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  • Enrico Riley:Recent Work
  • Karen Wilkin (bio)

"Art making is interesting and so mysterious," Enrico Riley told an interviewer not long ago. "So interesting and so mysterious" is an apt description of his recent work as well. His bold, emphatic images engage us by seeming extremely specific: a card game, champagne glasses clinking, a dapper gent with a walking stick, a man with bound hands. His paintings hold our attention with their saturated, richly modulated color and their muscular drawing, yet at the same time, they puzzle us. Riley's images are all aggressively cropped. We see only fragments: the hands, manipulating the cards and holding the glasses; the elegant jacket, waistcoat, and boutonniere of the man with the stick; the back of the man with the bound wrists. We are shown no heads, no complete figures. In one of the most enigmatic of his recent paintings, Untitled: Evening, The Night Watchman, a hand holding a bucket intrudes from one corner. In the even more elusive, definitely feminine Untitled: She Brings Fire, rippling trousers, covering legs with fetching purple high-heeled shoes, descend from the heavens against a city skyline and a dramatic, almost lurid pink and purple sunset.

When we study the complexities of the tabletop and its accoutrements in Untitled: Card Players, Riches of the Past, Present, Future, we notice that the slim, muscular man with the bound wrists holds drum sticks and a knife. A small book is in his pocket. We ponder what is going on in the paintings with the airborne figures while simultaneously savoring the warm skin tones—a range of browns, mauves, and purples—that move us into the world of African American culture. But those warm skin tones also resonate with the vibrant, varied hues that [End Page 52] surround them, provoking associations with expressionist painting. When we concentrate on the brilliant interplay of the shapes of cards and markers against the green tabletop in the same painting, we realize that one of those eloquently painted brown hands is female. In The Night Watchman, we focus on the swelling pink shapes against blue sky and are then brought up short by the protruding muzzle of a weapon and the thick rope of the noose wound around the end of a stick. We can find, too, references to music traditions in the near-Cubist structure of Untitled: Rhythmaning, Keeping Time, Time Travelers, so it comes as no surprise to learn that Riley is an accomplished, informed musician himself, whose early work was derived from music scores. And more.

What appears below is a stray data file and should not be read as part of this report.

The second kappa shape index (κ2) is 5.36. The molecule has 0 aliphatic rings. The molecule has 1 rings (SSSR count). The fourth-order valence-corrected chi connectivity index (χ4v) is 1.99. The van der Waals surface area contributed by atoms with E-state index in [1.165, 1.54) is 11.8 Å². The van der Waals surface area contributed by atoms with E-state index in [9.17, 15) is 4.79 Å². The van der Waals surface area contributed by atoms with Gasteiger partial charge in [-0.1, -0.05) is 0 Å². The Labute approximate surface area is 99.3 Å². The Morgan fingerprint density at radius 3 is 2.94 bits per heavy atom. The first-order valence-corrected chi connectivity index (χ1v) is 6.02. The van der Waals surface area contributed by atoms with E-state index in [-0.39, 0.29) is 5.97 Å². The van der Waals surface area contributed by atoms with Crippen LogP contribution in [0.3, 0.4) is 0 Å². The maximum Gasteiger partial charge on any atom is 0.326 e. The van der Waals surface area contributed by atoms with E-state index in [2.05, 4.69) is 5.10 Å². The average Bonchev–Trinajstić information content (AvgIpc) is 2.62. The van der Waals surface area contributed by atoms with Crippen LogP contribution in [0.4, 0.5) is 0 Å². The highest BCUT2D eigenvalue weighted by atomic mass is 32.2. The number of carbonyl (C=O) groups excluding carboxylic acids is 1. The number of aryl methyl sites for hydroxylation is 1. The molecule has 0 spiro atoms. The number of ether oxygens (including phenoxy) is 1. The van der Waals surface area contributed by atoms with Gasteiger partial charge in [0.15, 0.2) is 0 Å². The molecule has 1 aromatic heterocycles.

Among the most complex of Riley's recent works is Untitled: Witness, Looking West, Fabric of America. Legs shod in modish, current running shoes dangle from the top of the painting, against a radiant blue sky and above a minimalist rural landscape punctuated with power poles. We feel geographically displaced, but firmly rooted in the present, until we notice the tips of angel wings and a long, golden horn. We can't help drawing comparisons to Giotto's deep blue skies and gesticulating angels in the celebrated frescos of the Scrovegni Chapel, Padua, which Riley studied while in Italy for an extended stay on a Prix de Rome. But we also think of gospel music, while the graphic economy of the composition demands that we pay close attention to contours and the spaces between, bringing us back to the realm of modernist painting once again.

That kind of multiple reading, reinforced by Riley's chained, freeassociative titles, is characteristic. The apparent specificity of his imagery is potent but deceptive. Ambiguity coexists with clarity. The formal issues of Western modernist painting coexist with allusions to African American history and experience, and to the diaspora. We recognize particulars, enjoying the casually precise, evocative descriptions of form, clothing, and objects, while realizing that, with few exceptions, there is no specific moment evoked by that clothing and those objects, [End Page 53] which become timeless, vaguely retro. The severe cropping further dislocates us, forcing us to concentrate on the formal aspects of the paintings rather than attempt to tease out a narrative, shifting our thoughts to the history of art. Yet we cannot ignore the insistent reminders of today...


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pp. 52-54
Launched on MUSE
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